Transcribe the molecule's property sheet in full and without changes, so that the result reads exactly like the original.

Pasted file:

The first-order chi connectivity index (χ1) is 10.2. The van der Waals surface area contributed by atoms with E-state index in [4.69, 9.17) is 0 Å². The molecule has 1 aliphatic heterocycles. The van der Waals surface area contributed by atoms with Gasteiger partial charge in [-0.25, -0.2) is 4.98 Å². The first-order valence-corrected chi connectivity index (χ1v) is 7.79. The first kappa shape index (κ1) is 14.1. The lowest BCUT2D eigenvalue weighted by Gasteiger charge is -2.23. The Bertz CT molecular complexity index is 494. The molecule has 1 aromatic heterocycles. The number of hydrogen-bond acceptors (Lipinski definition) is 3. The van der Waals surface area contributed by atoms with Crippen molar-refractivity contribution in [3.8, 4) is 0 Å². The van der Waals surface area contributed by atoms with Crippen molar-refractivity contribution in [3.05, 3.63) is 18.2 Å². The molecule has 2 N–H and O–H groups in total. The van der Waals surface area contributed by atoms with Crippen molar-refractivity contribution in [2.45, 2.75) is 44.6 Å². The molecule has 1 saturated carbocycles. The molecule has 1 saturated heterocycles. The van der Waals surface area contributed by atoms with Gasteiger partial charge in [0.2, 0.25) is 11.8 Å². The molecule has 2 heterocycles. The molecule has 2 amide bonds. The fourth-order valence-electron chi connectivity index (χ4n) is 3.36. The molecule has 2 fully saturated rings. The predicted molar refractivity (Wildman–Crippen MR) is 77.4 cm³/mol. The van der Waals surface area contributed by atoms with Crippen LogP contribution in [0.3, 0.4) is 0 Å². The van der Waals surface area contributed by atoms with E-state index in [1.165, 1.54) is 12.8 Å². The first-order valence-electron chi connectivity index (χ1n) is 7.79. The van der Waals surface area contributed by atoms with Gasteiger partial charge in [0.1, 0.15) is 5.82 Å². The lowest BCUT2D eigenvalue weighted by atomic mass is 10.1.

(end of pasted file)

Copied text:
The first-order chi connectivity index (χ1) is 10.2. The van der Waals surface area contributed by atoms with E-state index in [4.69, 9.17) is 0 Å². The molecule has 1 aliphatic heterocycles. The van der Waals surface area contributed by atoms with Gasteiger partial charge in [-0.25, -0.2) is 4.98 Å². The first-order valence-corrected chi connectivity index (χ1v) is 7.79. The first kappa shape index (κ1) is 14.1. The lowest BCUT2D eigenvalue weighted by Gasteiger charge is -2.23. The Bertz CT molecular complexity index is 494. The molecule has 1 aromatic heterocycles. The number of hydrogen-bond acceptors (Lipinski definition) is 3. The van der Waals surface area contributed by atoms with Crippen molar-refractivity contribution in [3.8, 4) is 0 Å². The van der Waals surface area contributed by atoms with Crippen molar-refractivity contribution in [3.05, 3.63) is 18.2 Å². The molecule has 2 N–H and O–H groups in total. The van der Waals surface area contributed by atoms with Crippen molar-refractivity contribution in [2.45, 2.75) is 44.6 Å². The molecule has 1 saturated carbocycles. The molecule has 1 saturated heterocycles. The van der Waals surface area contributed by atoms with Gasteiger partial charge in [0.2, 0.25) is 11.8 Å². The molecule has 2 heterocycles. The molecule has 2 amide bonds. The fourth-order valence-electron chi connectivity index (χ4n) is 3.36. The molecule has 2 fully saturated rings. The predicted molar refractivity (Wildman–Crippen MR) is 77.4 cm³/mol. The van der Waals surface area contributed by atoms with Crippen LogP contribution in [0.3, 0.4) is 0 Å². The van der Waals surface area contributed by atoms with E-state index in [1.165, 1.54) is 12.8 Å². The first-order valence-electron chi connectivity index (χ1n) is 7.79. The van der Waals surface area contributed by atoms with Gasteiger partial charge in [0.1, 0.15) is 5.82 Å². The lowest BCUT2D eigenvalue weighted by atomic mass is 10.1.